In certain situations it may be necessary to file a case concerning a modification and contempt in a new county other than the original county that may have jurisdiction. This type of situation typically occurs once a parent relocates to a new residential area and the relocation makes it necessary to pursue legal action in the county in which the defending party resides.

In the past it has been necessary under Georgia law to file for child custody, child support, or visitation modifications in the county of the defendant’s current residence and for contempt actions to be brought in the county of the original child custody / divorce decree. This added to complications as the result of the two separate filing requirements would result in two separate cases pending in different counties at the same time. However, since the Georgia Supreme Court Case of Ford v. Hanna (March 4th 2013) this rule of law has changed to allow for filings of both cases to be unified in the same petition.

The ruling of Ford v. Hanna has revolutionized the law concerning these types of petitions by allowing a petitioner to combine the modification and contempt actions in a singular petition which is then filed in the count of the defendants residence – the idea being is that the court in the county of the defendant will have personal jurisdiction over the defendant. For example if a parent needs to file for a modification of visitation and contempt for nonpayment of child support then they may file both actions together in the defendant’s residential county superior court system.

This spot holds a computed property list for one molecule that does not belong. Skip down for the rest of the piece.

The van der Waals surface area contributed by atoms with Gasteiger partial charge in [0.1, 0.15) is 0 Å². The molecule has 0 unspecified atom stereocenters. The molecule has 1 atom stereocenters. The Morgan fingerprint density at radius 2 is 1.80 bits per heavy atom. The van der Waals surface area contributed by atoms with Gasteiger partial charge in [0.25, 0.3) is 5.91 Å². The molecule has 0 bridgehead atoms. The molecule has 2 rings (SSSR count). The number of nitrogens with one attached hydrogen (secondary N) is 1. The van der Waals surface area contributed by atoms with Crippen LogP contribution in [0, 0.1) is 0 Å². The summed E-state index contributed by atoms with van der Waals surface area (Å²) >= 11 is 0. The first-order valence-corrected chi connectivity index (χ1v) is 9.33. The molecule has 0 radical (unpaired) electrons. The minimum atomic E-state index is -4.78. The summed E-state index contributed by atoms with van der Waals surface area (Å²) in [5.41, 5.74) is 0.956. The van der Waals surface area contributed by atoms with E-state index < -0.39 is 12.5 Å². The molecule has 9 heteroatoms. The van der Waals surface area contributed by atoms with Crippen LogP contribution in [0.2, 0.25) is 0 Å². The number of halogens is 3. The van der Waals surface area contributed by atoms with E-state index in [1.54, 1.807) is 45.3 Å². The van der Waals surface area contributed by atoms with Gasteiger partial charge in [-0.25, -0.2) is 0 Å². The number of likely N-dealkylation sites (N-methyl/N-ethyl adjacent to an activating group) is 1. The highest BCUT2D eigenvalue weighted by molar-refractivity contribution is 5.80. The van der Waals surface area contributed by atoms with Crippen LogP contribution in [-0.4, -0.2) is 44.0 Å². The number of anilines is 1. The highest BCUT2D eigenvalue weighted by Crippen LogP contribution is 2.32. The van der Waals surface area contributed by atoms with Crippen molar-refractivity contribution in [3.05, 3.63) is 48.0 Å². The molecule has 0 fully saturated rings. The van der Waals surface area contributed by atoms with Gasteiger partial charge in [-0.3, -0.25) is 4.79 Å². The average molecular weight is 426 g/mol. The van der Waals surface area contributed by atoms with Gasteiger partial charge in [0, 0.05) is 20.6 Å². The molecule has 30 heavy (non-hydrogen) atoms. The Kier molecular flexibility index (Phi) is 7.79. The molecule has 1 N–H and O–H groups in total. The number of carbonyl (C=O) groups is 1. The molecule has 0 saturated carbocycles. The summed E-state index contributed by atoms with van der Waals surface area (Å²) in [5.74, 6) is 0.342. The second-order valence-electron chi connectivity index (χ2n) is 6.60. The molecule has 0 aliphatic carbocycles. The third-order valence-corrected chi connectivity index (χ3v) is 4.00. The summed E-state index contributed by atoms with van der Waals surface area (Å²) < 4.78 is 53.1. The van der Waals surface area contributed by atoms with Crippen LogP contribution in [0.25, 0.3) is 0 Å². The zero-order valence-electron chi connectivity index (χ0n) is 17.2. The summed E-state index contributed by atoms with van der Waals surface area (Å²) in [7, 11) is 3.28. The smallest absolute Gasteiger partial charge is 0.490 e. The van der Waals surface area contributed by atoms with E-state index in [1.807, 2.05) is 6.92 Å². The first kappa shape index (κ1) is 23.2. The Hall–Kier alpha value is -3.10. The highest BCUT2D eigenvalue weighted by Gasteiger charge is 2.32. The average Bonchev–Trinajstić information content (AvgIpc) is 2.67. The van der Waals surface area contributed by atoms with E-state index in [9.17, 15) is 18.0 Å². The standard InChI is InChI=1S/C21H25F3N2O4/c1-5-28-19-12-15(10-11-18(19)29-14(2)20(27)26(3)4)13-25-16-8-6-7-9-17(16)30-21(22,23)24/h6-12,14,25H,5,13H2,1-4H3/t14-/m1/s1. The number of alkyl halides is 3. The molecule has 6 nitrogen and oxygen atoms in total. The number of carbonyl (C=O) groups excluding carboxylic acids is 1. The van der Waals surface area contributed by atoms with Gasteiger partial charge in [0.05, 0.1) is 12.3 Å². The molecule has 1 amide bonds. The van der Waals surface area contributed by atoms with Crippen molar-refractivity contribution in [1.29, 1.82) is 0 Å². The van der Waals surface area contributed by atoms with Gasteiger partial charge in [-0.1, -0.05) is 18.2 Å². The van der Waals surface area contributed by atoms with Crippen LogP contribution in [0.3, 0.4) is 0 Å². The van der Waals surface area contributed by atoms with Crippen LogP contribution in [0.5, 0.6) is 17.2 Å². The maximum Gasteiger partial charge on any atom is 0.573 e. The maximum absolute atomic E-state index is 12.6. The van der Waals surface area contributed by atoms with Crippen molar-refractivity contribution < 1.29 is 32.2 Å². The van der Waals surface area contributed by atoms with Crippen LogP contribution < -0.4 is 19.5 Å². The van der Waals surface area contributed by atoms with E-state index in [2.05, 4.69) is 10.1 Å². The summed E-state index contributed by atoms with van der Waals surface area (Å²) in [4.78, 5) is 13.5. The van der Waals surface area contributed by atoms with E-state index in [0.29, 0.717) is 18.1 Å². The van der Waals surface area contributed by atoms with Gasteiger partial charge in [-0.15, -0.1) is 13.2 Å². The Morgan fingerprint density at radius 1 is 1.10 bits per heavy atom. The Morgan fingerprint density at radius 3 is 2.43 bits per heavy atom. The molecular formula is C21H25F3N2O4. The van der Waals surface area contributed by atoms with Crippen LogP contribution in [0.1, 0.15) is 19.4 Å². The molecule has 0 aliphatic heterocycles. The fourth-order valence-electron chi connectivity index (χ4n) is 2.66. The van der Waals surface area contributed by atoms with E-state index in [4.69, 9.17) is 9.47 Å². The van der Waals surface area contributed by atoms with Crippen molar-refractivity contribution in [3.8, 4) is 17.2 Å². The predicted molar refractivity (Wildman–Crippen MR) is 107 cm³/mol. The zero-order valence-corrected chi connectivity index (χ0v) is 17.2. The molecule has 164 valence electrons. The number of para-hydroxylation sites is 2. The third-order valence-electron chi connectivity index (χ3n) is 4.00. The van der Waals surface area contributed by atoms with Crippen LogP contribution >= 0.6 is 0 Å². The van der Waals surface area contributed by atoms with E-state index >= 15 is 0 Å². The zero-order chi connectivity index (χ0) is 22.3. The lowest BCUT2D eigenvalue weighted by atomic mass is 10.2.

On the other hand major modifications to custody may be more appropriately addressed in the original court of jurisdiction as they will have more familiarity with the case and parties. If a counter petition is filed for a modification of custody then it may be necessary to consider a change in venue back to the original court of jurisdiction to handle the modification issues. In the case of Colbert v. Colbert (2013) in the Supreme Court of Georgia it was found in an appeal case that the mother lost her appeal to the court decision which reversed custody to the non-custodial parent after the non-custodial parent counter claimed for modification of custody in his county – the county in which the mother initially filed. The Georgia Supreme Court found in this case that although the court may have not had enough background information on the case to establish a ruling with former precedence that the case could not be overturned, due to the fact that the mother failed to object to the jurisdiction of the court to hear the responsive modification of custody. The court therefore believed that the defendants responsive petition could have been moved at the request of the mother at any time before or during the court proceeding as the proper jurisdiction can be and typically is located in the county in which the child resides.

If it is believed that the jurisdiction of your case may come into question or is complicated it is necessary to consult with a family law attorney. A family law attorney will be able to establish the court that should have proper jurisdiction over your case and how to handle or relocate any other responsive motions to more appropriate venues with jurisdiction. Furthermore, if a mistake is made concerning jurisdiction it could have un-reversible consequences on your case which could have been prevented by a request of a change of venue. If you find yourself facing the filing of a contempt or modification action involving alimony, child support, custody or any other family law related matter, call us at 470-947-2471 to discuss your situation with an experienced Georgia divorce and family law attorney.